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Working from home? Examining the arguments

Working from home

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Working from home can bring new opportunities and benefits for both the employer and the employee. They can mould their work schedule around other responsibilities, such as childcare. But despite the comfort of working in your own home, there are many potential issues with remote working. Missing out on the support of colleagues and managers, for example, can cause issues. Below, we’ve discussed the key arguments for and against home working.

Advantages of working from home

Reduction in commuting time
Cutting out travel time is one of the biggest benefits for employees working from home. Commuting takes up a lot of time that could otherwise be spent working. In addition, the average UK commuter will spend over £135,000 by the time they retire. That’s enough money to buy 849 Wimbledon final tickets. Employees who work from home can save massively on train fares, which may make them less inclined to ask for a wage increase to cover travel expenses.

Less stressful environment
The office can be a very stressful place. Stepping away from that environment can allow you to prioritise your own work, reducing stress. For many, working from home removes certain problems encountered in the office. At home, you are in full control of your environment and can work at a pace that suits you. You can better manage your stress levels, which can lead to increased job satisfaction.

More productivity
According to a survey done by Bristol-based company Canada Life Group, homeworkers rank their productivity at 7.7 out of 10, compared with a score of 6.5 for office workers. Also, studies have shown it can take 20 minutes to regain concentration after you have been distracted – we all know how loud and distracting offices can get sometimes. Home workers can create a quiet, comfortable space for working.

Improved employee retention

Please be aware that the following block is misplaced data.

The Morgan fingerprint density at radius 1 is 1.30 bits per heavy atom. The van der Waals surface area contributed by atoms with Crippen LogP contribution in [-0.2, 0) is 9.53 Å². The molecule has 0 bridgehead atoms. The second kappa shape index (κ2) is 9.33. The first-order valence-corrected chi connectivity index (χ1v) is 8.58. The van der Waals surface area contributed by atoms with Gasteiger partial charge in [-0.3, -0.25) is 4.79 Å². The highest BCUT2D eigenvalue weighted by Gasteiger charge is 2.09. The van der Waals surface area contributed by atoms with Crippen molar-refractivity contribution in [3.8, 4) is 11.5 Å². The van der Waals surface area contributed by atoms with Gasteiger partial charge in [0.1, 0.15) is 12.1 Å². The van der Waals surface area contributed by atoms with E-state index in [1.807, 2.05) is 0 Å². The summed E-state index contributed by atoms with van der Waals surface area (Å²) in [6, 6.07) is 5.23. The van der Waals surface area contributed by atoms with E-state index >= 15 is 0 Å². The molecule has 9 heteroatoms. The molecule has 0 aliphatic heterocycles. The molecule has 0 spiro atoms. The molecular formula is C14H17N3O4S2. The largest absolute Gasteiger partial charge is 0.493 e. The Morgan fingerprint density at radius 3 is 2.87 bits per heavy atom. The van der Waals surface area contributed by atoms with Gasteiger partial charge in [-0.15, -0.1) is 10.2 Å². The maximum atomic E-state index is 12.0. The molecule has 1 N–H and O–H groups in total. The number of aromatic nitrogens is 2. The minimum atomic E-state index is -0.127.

Working from home can offer greater flexibility. Many employers see home working as an attractive perk of their jobs, which means they are less likely to quit. If an employee can work from home, they can juggle their responsibilities better and improve their work-life balance, which may boost morale. Also, by having remote workers, companies can hire quality candidates no matter where they are.

Disadvantages of working from home

Loss of management and company culture
When an employee works from home, it can become difficult for a company to manage the individual and monitor their performance. All the standard strategies of management will be out the window with a remote team. A company would have to think beyond traditional modes of management to keep their employees accountable. Companies may find it harder to create a company culture when employers are working remotely. Software company Status Page said their company culture suffered, due to having a remote team. Relationships can be harder to form and camaraderie may suffer. This could lead to a weak company culture.

Need for high self-discipline
There is a huge amount of self-discipline needed to work at home. How you fare with motivating yourself greatly depends on your personality. Employees can essentially do what they want with their time. It’s much easier for your attention to wane when there isn’t a manager to keep an eye on you. Also, with no managers assessing performance, this might reduce the quality of the work. An employee must motivate themselves to stay focused and work in their home environment.

Alienation from company developments
Working away from the office without access to colleagues can be isolating for an employee. There’s a great deal of information they will miss out on, alienating an individual from their team. When you give up the office, you also give up team developments, morning meetings, and company updates. Since you are not physically present, you will have to be resourceful when connecting with people and staying in touch with colleagues. Home workers will need to be creative to overcome social isolation. Also, companies must have procedures in place to ensure the well-being of its employees who work alone.

Lack of face-to-face communication
Some conversations require a physical interaction. If an employee is facing a significant issue, it can be impractical to solve it over the phone. Having to keep talking over the phone could increase telephone or broadband bills for both the company and the employer. There are instant messaging apps, video calls, and of course email, but none of these compete with real-world conversations.

Splitting the time between home and the workplace equally is the best solution to overcoming the disadvantages. Companies should strive to keep their employees involved and inform them about upcoming meetings or social events that they can attend. Remote teams won’t work for every business, but it remains something worth considering.

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